Terming it as an issue without precedent for the judiciary, the Supreme Court Friday referred to a constitution bench to decide whether the Centre or the Tamil Nadu government had the authority to release the seven convicts in the Rajiv Gandhi assassination case.
A three-judge bench led by Chief Justice P Sathasivam held that a larger bench must pronounce an “authoritative” ruling in view of the the wider interpretation of the provisions of the constitution and the Criminal Procedure Code involved in the matter. A constitution bench comprises at least five judges of the apex court.
“All the issues raised in the given case are of utmost critical concern for the whole of the country, as the decision on these issues will determine the procedure for awarding sentences in the criminal justice system,” said the bench, also comprising Justices Ranjan Gogoi and N V Ramana.
Deciding a legal challenge by the Centre against Chief Minister J Jayalalilthaa’s cabinet decision to remit the remaining jail terms of the convicts, the bench added: “The issue of such a nature has been raised for the first time in this court, which has wide ramification in determining the scope of application of power of remission by the executives both at the Centre and the state.”
It framed seven issues to be determined by the larger bench and directed that the matter be placed before it within three months. The interim order in February, staying the release of the convicts after the resolution of the Tamil Nadu government, will continue until a final decision.
The questions framed by the bench included whether further relief by remission of jail term could at all be given to convicts whose death sentences have been commuted to life term, either by the executive orders of the President or the governor, or by a constitutional court.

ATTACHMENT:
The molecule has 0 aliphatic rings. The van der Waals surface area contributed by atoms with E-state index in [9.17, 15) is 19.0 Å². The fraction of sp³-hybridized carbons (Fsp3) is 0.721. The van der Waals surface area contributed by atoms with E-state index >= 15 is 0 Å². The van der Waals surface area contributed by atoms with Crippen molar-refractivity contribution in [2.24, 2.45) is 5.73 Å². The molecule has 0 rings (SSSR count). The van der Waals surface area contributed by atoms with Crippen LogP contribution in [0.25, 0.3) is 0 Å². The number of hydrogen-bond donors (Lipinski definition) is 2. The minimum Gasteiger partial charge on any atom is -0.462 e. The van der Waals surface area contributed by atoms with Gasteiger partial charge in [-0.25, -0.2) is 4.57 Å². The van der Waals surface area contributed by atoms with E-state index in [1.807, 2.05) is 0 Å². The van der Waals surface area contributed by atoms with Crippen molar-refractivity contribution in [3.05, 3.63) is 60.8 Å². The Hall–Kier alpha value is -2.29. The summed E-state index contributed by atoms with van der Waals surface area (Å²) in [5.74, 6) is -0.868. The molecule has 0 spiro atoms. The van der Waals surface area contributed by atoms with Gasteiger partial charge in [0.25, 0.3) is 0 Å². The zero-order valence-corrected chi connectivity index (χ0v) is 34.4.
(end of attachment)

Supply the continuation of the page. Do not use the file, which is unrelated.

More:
The bench also asked the constitution bench to consider if a “special category” of sentence can be created for such commutation cases under which the jail term is set at more than 14 years and cannot be remitted by the central or state government.
These questions gain significance since the SC had earlier commuted the death sentence of three convicts – Murugan, Santhan and Perarivalan – to life term after noting that there was an inexplicable delay on the part of the President in deciding their mercy petitions.
Another question asked the constitution bench whether the Centre or the state governments would be the “appropriate government” to decide on remission when the crime committed falls in both the union and the state lists.
The constitution bench has also been asked to decide if there can be instances where both the central and state governments are the “appropriate government” and if so, which one will have the primacy in decision-making.
Since the Tamil Nadu government had proceeded with the remission on its own in the present case, the court requested the larger bench to also adjudicate upon whether the power of remission can be used “suo motu” and when it is exercised in this manner, whether the state government was bound by the opinion of the Centre after the consultation process.
The Centre’s petition had challenged the legality of the Tamil Nadu government’s resolution for remitting their jail terms and the consequent communication sent to the Ministry of Home Affairs for consultation. It claimed the “appropriate government” under the CrPC was the central government in this case and hence it had the sole power of remission.
The Centre also said that the Tamil Nadu government’s decision was in derogation of rights of the victims, who lost their kin in the blast that killed 18 people.
However, the Tamil Nadu government claimed it was well within its jurisdiction and powers under the Criminal Procedure Code to decide on the remission and that the central government’s view was sought on the contentious resolution as a “customary process”.
It also questioned the maintainability of the Centre’s petition, contending it was supposed to furnish its opinion on the state’s resolution instead of rushing to the Supreme Court and filing a writ petition.
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